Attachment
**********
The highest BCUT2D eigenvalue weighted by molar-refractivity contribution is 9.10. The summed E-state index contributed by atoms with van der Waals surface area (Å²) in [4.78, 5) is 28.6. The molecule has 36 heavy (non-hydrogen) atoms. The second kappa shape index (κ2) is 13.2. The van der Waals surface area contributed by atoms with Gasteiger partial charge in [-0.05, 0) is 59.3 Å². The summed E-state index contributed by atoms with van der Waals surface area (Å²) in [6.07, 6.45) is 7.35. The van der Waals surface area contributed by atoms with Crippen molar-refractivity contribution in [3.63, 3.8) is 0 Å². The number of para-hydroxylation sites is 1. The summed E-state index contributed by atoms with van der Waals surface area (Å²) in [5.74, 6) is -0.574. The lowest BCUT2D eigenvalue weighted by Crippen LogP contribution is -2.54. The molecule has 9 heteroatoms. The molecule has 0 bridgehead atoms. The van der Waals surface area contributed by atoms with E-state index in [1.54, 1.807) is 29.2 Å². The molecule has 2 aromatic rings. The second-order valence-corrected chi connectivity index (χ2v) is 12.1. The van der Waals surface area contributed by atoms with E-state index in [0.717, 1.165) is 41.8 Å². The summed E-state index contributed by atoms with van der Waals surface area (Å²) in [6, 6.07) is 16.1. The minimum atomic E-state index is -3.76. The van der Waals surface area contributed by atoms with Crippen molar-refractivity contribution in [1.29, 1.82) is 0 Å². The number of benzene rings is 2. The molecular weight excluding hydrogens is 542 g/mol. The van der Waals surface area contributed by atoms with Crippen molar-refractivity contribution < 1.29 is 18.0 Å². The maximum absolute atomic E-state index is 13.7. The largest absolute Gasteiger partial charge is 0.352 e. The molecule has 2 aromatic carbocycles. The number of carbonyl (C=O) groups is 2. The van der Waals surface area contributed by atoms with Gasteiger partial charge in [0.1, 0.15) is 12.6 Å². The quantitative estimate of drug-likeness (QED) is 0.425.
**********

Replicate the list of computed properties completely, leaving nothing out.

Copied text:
The highest BCUT2D eigenvalue weighted by molar-refractivity contribution is 9.10. The summed E-state index contributed by atoms with van der Waals surface area (Å²) in [4.78, 5) is 28.6. The molecule has 36 heavy (non-hydrogen) atoms. The second kappa shape index (κ2) is 13.2. The van der Waals surface area contributed by atoms with Gasteiger partial charge in [-0.05, 0) is 59.3 Å². The summed E-state index contributed by atoms with van der Waals surface area (Å²) in [6.07, 6.45) is 7.35. The van der Waals surface area contributed by atoms with Crippen molar-refractivity contribution in [3.63, 3.8) is 0 Å². The number of para-hydroxylation sites is 1. The summed E-state index contributed by atoms with van der Waals surface area (Å²) in [5.74, 6) is -0.574. The lowest BCUT2D eigenvalue weighted by Crippen LogP contribution is -2.54. The molecule has 9 heteroatoms. The molecule has 0 bridgehead atoms. The van der Waals surface area contributed by atoms with E-state index in [1.54, 1.807) is 29.2 Å². The molecule has 2 aromatic rings. The second-order valence-corrected chi connectivity index (χ2v) is 12.1. The van der Waals surface area contributed by atoms with E-state index in [0.717, 1.165) is 41.8 Å². The summed E-state index contributed by atoms with van der Waals surface area (Å²) in [6, 6.07) is 16.1. The minimum atomic E-state index is -3.76. The van der Waals surface area contributed by atoms with Crippen molar-refractivity contribution in [1.29, 1.82) is 0 Å². The number of benzene rings is 2. The molecular weight excluding hydrogens is 542 g/mol. The van der Waals surface area contributed by atoms with Crippen molar-refractivity contribution < 1.29 is 18.0 Å². The maximum absolute atomic E-state index is 13.7. The largest absolute Gasteiger partial charge is 0.352 e. The molecule has 2 aromatic carbocycles. The number of carbonyl (C=O) groups is 2. The van der Waals surface area contributed by atoms with Gasteiger partial charge in [0.1, 0.15) is 12.6 Å². The quantitative estimate of drug-likeness (QED) is 0.425.